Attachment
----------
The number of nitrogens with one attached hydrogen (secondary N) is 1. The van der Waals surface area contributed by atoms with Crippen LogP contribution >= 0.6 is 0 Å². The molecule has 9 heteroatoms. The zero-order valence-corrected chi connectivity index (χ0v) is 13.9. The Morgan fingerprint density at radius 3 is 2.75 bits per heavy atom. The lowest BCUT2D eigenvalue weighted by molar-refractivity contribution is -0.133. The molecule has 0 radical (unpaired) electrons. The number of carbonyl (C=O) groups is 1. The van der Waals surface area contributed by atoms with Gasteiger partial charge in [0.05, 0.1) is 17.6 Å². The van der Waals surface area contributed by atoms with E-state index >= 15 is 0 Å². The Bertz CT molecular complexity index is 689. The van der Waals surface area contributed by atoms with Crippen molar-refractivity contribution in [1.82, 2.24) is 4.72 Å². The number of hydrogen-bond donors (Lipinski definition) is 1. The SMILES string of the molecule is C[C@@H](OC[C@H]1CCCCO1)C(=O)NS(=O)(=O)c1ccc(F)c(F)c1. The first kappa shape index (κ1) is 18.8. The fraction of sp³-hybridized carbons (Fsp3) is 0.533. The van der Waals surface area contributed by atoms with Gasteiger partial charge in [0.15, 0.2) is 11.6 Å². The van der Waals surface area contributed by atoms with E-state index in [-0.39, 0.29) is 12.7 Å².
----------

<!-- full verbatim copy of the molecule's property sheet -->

The number of nitrogens with one attached hydrogen (secondary N) is 1. The van der Waals surface area contributed by atoms with Crippen LogP contribution >= 0.6 is 0 Å². The molecule has 9 heteroatoms. The zero-order valence-corrected chi connectivity index (χ0v) is 13.9. The Morgan fingerprint density at radius 3 is 2.75 bits per heavy atom. The lowest BCUT2D eigenvalue weighted by molar-refractivity contribution is -0.133. The molecule has 0 radical (unpaired) electrons. The number of carbonyl (C=O) groups is 1. The van der Waals surface area contributed by atoms with Gasteiger partial charge in [0.05, 0.1) is 17.6 Å². The van der Waals surface area contributed by atoms with E-state index >= 15 is 0 Å². The Bertz CT molecular complexity index is 689. The van der Waals surface area contributed by atoms with Crippen molar-refractivity contribution in [1.82, 2.24) is 4.72 Å². The number of hydrogen-bond donors (Lipinski definition) is 1. The SMILES string of the molecule is C[C@@H](OC[C@H]1CCCCO1)C(=O)NS(=O)(=O)c1ccc(F)c(F)c1. The first kappa shape index (κ1) is 18.8. The fraction of sp³-hybridized carbons (Fsp3) is 0.533. The van der Waals surface area contributed by atoms with Gasteiger partial charge in [0.15, 0.2) is 11.6 Å². The van der Waals surface area contributed by atoms with E-state index in [-0.39, 0.29) is 12.7 Å².